The secret, clearly, is that Rockwell’s productions, his tableaux of American innocence, are not simple at all. If they were, we would have forgotten them by now. Instead they are loaded with unconscious energy, with nervous hum and erogenous gleam. The grotesque, like some goblin field of gravity, seems to bend and warp even his most conventional subjects. Shiny noses, stringy throats, eyes too avid or too dull; a freakish quiddity in his rendering of shoes, elbows, baskets, bricks. Which to us, post-Freudians that we all inevitably are, can mean only one thing: repression! Rockwell’s preference for the company of boy models and rugged apprentices over that of, say, women is a recurring note in Solomon’s book. (“Draws Boys Not Girls” was the headline of a 1923 Boston Globe article.) He married unhappily, twice, and more happily a third time. And although his demons were not very sulphurous, not very rock-and-roll, they were demons nonetheless: shame, awkwardness, a cyclical sense of his own artistic insufficiency, and an enormous, hellacious self-imposed pressure to get everything right. If he was gay, he was never—on the evidence currently available—actively so. Solomon’s point is more that he wasn’t gay, he wasn’t anything. He hovered fraughtly, jamming his canvases with inference. Of his habit of placing a dog, person, hatbox, or similar item in the foreground of his paintings, between the viewer and the action, she writes: “It is one of the tensions in Rockwell’s art. He paints objects with the kind of fastidious realism intended to bring you closer to the touchable, handleable world. But then he paints a barricade in the foreground to keep you from touching. He cannot allow himself to touch what he wants.”
Was Rockwell a realist? A hyper-realist? A fabulist? An artistic reactionary, or a commercial wizard whose success in self-branding and media manipulation anticipated Andy Warhol? Modernism, the bomb in the museum, went off at the beginning of his career, and he was forced to find his place among the fragments. In 1913, as Rockwell was painstakingly mastering his craft with the sober draftsmen of the Art Students League, on West 57th Street in New York City, the Armory Show arrived at 25th and Lexington: Picasso, Braque, Duchamp, the dissolution of the visual plane, the vanishing floor of the universe. Rockwell absorbed these advances, even allowing himself a wistful sojourn in radical Paris, and went the other way—in the direction of construction, compression, and cramming the frame with meaning. Jackson Pollock would be his art-historical Other, the Hyde to his Jekyll. Later in life, Rockwell would say that if he were young again he’d paint that way too.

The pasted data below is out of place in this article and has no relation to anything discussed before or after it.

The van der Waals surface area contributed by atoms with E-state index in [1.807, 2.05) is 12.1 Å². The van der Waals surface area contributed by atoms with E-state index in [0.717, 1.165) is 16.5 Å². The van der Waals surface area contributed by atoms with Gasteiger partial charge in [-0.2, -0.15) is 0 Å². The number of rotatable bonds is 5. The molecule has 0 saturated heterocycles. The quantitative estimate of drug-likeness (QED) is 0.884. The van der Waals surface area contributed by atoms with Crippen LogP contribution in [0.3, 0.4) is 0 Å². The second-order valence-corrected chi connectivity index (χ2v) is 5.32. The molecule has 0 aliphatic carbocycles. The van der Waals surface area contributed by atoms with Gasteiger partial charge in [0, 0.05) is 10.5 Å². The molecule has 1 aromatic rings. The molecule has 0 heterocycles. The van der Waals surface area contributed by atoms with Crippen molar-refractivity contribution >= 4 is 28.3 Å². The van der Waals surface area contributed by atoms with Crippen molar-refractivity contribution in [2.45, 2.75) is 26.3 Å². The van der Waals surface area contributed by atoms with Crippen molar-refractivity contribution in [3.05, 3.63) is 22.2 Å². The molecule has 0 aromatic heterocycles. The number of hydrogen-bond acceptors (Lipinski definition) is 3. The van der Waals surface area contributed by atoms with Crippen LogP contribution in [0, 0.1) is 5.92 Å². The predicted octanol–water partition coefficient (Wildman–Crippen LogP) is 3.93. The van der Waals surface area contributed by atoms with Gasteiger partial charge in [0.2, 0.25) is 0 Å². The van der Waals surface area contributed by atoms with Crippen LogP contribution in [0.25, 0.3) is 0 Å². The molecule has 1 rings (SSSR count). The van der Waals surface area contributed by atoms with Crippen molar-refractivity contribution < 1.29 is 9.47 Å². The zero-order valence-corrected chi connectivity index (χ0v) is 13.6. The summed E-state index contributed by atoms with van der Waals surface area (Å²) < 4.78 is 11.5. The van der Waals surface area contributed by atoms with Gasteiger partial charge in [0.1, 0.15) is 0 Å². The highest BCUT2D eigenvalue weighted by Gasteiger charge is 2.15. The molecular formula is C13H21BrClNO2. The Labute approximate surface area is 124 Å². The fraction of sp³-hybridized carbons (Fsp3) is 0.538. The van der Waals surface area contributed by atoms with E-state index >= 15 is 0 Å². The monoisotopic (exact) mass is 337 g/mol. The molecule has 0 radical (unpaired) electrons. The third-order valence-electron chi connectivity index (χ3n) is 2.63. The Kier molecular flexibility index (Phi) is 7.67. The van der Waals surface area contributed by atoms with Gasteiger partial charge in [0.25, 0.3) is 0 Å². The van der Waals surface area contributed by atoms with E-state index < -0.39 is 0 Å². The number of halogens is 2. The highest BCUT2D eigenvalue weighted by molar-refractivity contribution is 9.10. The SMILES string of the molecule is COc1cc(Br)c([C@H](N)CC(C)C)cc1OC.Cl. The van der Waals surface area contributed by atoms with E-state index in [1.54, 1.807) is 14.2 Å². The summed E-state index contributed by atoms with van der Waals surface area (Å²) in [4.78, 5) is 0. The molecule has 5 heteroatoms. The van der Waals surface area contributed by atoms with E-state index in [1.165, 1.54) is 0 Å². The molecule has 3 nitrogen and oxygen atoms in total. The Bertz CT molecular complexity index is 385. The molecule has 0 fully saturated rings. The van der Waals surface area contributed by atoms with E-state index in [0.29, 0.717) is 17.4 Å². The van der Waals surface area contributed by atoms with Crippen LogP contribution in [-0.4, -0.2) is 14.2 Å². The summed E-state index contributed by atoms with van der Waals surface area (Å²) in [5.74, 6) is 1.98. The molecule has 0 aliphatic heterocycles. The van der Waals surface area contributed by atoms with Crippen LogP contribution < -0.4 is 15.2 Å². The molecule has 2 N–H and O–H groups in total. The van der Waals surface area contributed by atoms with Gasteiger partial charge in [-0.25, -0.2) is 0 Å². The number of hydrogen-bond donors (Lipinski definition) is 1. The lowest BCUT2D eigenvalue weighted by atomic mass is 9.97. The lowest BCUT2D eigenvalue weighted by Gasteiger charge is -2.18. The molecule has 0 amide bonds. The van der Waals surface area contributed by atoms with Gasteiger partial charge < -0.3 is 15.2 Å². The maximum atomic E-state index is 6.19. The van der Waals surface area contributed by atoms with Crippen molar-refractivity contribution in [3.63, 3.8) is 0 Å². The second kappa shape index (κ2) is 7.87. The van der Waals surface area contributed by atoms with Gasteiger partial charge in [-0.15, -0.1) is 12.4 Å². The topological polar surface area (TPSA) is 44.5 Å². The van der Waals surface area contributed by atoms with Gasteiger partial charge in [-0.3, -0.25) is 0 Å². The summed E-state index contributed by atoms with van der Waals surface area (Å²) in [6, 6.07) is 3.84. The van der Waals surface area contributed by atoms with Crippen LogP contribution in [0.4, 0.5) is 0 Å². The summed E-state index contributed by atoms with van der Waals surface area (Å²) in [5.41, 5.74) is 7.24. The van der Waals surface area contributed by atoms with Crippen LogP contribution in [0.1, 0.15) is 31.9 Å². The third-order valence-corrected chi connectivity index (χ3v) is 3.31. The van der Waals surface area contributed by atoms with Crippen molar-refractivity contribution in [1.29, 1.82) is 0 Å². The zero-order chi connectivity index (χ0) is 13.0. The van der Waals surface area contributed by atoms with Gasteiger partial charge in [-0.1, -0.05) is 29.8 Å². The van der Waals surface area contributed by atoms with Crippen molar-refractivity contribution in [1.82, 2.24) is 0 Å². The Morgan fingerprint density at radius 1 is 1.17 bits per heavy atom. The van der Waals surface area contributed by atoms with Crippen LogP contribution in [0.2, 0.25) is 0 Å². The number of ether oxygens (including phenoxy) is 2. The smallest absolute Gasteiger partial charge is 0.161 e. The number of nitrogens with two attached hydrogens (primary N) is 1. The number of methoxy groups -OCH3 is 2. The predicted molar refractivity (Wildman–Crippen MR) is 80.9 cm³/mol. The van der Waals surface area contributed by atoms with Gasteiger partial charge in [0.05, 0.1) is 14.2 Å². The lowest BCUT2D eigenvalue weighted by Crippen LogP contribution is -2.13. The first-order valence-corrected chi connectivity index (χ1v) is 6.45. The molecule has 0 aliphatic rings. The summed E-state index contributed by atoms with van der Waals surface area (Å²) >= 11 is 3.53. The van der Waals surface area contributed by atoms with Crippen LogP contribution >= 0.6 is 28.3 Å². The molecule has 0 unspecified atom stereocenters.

But Rockwell was also from the future, in his way. There was something cutting-edge in Rockwell’s high-polish micro-anecdotes, his insanely overdeveloped sight gags—such as 1962’s The Connoisseur, in which a well-dressed gent, his back to us, stands like a pillar of salt before the orgasmic splatter of an abstract-expressionist painting. Inside modernism’s flying-apart was a countervailing impulse toward convergence and concentration: Ezra Pound, banging on about the Chinese ideogram, had sought a poetry that “presents an intellectual and emotional complex in an instant of time,” and Henri Cartier-Bresson had made “the decisive moment”—the sudden intersection of previously unrelated energies—part of the liturgy of photography. Rockwell’s decisive moments, by contrast, were fictional. He conceived them alone (Solomon writes that “the gestation of ideas was arduous”) and then fabricated them, with extraordinary care, from photographs, props, and paraphernalia, the chin of this model and the arm of that one. It was labor-intensive, to say the least. To render correctly the girl’s black eye in 1954’s The Shiner, Rockwell visited two hospitals, spoke with The Berkshire Eagle of his need for a “ripe” injury (“Several hundred people responded,” writes Solomon, “many of them prisoners”), and finally settled on a 2-year-old who had recently fallen down the stairs.